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I'd like to connect to a mysql database using the mysql2 gem in a Ruby script but without Rails or ActiveRecord, yet reading the config/database.yml file so as not to expose the user name and password directly inside the Ruby script. I can connect if I use ActiveRecord like this:

dbconfig = YAML::load(File.open('config/database.yml'))
ActiveRecord::Base.establish_connection( dbconfig['production'] )

But if I try the same trick for the Mysql2 connection I get an error:

client = Mysql2::Client.new(dbconfig['production'])

Obviuosly the syntax is different, I need something like:

client = Mysql2::Client.new(:host => "localhost", :username => "user", :password => 'password', :database => 'db', :socket => '/tmp/mysql.sock')

But don't want to expose the user name and password directly inside the script.

so how could I grab all the data from the config/database.yml and pass it to the Mysql2::Client.new() method?



Just wanted to clarify that to finally get it to work I modified the accpeted answer a bit by doing this:

client = Mysql2::Client.new(:host => dbconfig['hostname'], :username => dbconfig['username'], :password => dbconfig['password'], :database => dbconfig['database'], :socket => '/tmp/mysql.sock')

Simply doing Mysql2::Client.new(config) would not work because it would not pick up the username and password.

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I've added an answer which should cover your needs, but you may have another issue, would you mind pasting your errors in the case my answer doesn't fit ? –  jhchabran Oct 2 '12 at 15:35

2 Answers 2

up vote 5 down vote accepted

Any method that accept a hash can be fed with the result of a YAML parsing.

You may have two issue here :

The following code should work :

config = YAML::load_file("config/database.yml")["development"]
config["host"] = config["hostname"]

client = Mysql2::Client.new(config)
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Great, this did the trick, thanks a lot! –  kakubei Oct 2 '12 at 18:03
I should clarify that directly with Client.new(config) did not work. I had to specify the fields separately. Look at the edit in the question to see what I mean. –  kakubei Oct 3 '12 at 8:59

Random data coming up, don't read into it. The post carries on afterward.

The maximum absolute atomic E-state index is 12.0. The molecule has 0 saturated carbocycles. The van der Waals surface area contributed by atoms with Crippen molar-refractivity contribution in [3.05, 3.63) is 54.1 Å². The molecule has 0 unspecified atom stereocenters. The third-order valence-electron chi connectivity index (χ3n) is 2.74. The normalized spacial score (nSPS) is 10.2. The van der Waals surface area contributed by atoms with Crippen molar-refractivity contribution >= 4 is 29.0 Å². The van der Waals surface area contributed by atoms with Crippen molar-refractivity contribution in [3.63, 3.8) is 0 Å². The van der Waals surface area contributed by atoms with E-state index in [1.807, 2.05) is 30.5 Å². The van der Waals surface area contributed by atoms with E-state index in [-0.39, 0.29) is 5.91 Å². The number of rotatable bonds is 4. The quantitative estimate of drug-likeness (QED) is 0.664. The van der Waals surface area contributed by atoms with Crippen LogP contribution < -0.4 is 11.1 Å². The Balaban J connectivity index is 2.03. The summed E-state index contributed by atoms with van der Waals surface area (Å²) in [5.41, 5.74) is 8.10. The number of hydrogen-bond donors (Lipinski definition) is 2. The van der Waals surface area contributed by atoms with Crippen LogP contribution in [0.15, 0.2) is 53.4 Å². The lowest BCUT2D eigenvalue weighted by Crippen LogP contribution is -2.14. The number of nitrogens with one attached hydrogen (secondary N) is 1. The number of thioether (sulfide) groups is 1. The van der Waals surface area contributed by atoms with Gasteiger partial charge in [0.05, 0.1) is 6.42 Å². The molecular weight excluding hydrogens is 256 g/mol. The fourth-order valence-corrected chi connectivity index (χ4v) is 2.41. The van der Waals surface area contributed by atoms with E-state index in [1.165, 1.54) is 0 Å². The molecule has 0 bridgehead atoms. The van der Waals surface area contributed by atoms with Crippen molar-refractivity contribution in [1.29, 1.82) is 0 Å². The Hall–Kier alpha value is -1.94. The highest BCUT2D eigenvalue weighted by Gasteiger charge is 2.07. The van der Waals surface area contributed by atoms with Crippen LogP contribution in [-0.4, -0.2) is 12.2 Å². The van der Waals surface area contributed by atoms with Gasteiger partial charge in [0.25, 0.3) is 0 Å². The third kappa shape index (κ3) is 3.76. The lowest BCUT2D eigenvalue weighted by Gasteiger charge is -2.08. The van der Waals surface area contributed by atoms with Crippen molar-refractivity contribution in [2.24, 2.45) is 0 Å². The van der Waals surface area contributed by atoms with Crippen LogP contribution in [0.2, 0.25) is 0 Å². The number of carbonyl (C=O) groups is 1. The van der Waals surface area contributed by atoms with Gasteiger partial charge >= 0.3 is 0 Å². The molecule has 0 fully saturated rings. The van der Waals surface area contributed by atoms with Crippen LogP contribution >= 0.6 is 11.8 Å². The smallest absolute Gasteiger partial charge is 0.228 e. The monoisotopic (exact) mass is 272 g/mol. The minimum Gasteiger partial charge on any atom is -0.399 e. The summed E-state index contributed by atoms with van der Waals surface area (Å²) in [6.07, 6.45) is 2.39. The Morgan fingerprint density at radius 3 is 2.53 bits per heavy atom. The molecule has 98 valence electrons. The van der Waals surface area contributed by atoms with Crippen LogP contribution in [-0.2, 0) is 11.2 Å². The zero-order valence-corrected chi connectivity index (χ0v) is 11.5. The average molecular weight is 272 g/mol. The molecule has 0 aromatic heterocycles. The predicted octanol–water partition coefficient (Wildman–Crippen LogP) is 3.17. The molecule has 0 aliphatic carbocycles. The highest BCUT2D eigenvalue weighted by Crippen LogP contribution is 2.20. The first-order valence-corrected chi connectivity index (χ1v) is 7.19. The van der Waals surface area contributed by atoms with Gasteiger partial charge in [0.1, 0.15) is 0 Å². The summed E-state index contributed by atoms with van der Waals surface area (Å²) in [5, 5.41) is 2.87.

Ah yeah, this is even simpler to work around the keys difference, I don't know where my head was to not suggest that yesterday :) –  jhchabran Oct 3 '12 at 13:07

You can use sequel to do just that. The advantage of using sequel is that you can use good Ruby style to talk to your db. There are lots of examples on its documentaiton page.

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sequel looks interesting, but after a quick scan of the page, nowhere do I see where I can use a databse.yml file to connect to it. All the connection options I see specify the user and password in the file. –  kakubei Oct 2 '12 at 11:14
DB = Sequel.connect('postgres://localhost/blog' :user=>USER, :password=>PASSWORD) you can put USER and PASSWORD into a separate file like USER = "me"; PSSWORD="secret" and then require "file" –  three Oct 2 '12 at 15:35
So... how does this achieve the "reading from database.yml" in the original question? Sorry, it's a -1. –  aqn Jan 8 '13 at 20:12
@aqn, of course not. The accepted answer had none of that either because an ORM doesn't have to read yml files. So I gave an alternative way to access and provide secure username/password storage. Obviously you can also use a YAML file and require the yaml lib to waste a little bit of extra memory for something that can as easily done without. –  three Jan 8 '13 at 22:58
@three: keep in mind this is probably being done as part of a larger project, and there may be very good reasons to use database.yml. Even if the reasons aren't that good in your opinion, it's really up to them to decide what approach they want to take, and it's not really helpful to tell them they should do something differently than they specify in the question. –  iconoclast Aug 6 '13 at 20:09

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